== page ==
UCSD’s Dr. Adam Burgasser, associate professor of Physics at the Center for Astrophysics and Space Sciences, and Dr. Olivia Graeve, professor in the Department of Mechanical and Aerospace Engineering at Jacobs School of Engineering, developed and taught sessions for this year’s summer institute.

Prof. Burgasser led hands on, whole group activities for the first four days of the institute. In addition to the energy transfer exercise, teachers had an NGSS-inspired look at the property of matter in a dazzling optical science demonstration featuring colorless, odorless gases that changed color as electricity passed through a tube. They worked with objects such as clocks, scales and rubber bands to demonstrate energy force and graphed their results on large, teacher-created posters.

powergrant“The curriculum for the grant focuses on NGSS-based physical science and engineering science pedagogy and content,” said Kathryn Schulz, San Diego Science Project director. “Through experiential, hands-on learning, teachers identify science concepts for their particular grade level. They become very familiar with the 5E lesson design model aligned to the NGSS, as they work through these kinds of interactive science lessons.”

UC San Diego Prof. Olivia Graeve, a material science engineer, introduces NGSS-aligned engineering lessons at the Power Summer Institute.
UC San Diego Prof. Olivia Graeve, a material science engineer, introduces NGSS-aligned engineering lessons at the Power Summer Institute.

On days four and five, the institute pivoted from a focus on interactions of matter to exploring materials engineering. Prof. Graeve asked teachers to use only their existing science materials knowledge to solve two engineering learning projects. With no engineering background or project information supplied, teachers engaged in an open-ended inquiry lesson, and experienced the engineering design cycle.

The first project was to design and construct a brick using bamboo skewers and Polyurethane, a liquid polymer used to make plastic.

Teachers compare skewer configurations to design the strongest brick and add a liquid polymer to complete the project (below)
Teachers compare skewer configurations to design the strongest brick and add a liquid polymer to complete the project (below).

power7

powergrant
In order to activate the Polyurethane, teachers mixed two liquids, an expanding polymer that, if not measured carefully, resulted in overflow.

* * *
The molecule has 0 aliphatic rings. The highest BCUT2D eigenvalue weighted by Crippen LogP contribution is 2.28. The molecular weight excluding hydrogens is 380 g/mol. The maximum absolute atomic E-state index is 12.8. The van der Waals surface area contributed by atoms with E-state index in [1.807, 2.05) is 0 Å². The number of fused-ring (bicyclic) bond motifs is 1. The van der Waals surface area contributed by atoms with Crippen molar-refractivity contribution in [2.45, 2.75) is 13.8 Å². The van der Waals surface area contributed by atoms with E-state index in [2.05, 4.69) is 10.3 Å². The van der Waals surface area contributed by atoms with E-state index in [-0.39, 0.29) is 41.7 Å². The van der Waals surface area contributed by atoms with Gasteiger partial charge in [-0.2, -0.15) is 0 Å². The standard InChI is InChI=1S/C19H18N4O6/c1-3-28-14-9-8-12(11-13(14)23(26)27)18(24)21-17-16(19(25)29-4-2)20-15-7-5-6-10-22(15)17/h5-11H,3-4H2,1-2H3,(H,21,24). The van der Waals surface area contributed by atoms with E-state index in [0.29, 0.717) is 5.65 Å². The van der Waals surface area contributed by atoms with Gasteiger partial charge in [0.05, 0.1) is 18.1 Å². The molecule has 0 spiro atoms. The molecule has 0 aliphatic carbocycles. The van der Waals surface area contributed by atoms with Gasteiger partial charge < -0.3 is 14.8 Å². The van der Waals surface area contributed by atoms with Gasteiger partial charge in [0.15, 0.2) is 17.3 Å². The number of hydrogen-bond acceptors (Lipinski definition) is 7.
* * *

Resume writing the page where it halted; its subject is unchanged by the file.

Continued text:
power9For the second learning project the following day, teachers made a ski, taking what they learned from brick design and work with the polymer, into the ski design process.

power10Teachers worked in groups to plan, design, build, and revise different parts of each problem-based learning project. By working and learning together, teachers had time to think through what lessons like these might look like in their classrooms.

“Institute teachers were excited, engaged, at times frustrated, and definitely challenged,” said Dominga Sanchez, engineering outreach coordinator for the CSSI. “For many, this was the first time they experienced extensive hands-on learning. They were excited to try new things and consider how to integrate science and engineering teaching and learning into their classrooms.”

The grant supports six visits to teachers’ classrooms throughout the year by members of the Power coaching team. Power coaches observe and oversee NGSS-alignment of physical science and engineering lessons and provide one-on-one mentoring.

A two-day follow-up session in September focused on planning a learning opportunity using the 5Es, with an engineering problem as an extension to the lesson, and unit development. The next series of follow-up sessions is January 6-7, 2016, and will center on physical science content and unit development.

To learn more about the NGSS-aligned science professional development offered by CREATE and the San Diego Science Project, contact Susan Yonezawa, PI for the Power grant, CREATE associate director and CSSI network coordinator, Kathryn Schulz, director, San Diego Science Project, or Dominga Sanchez, CSSI engineering outreach coordinator.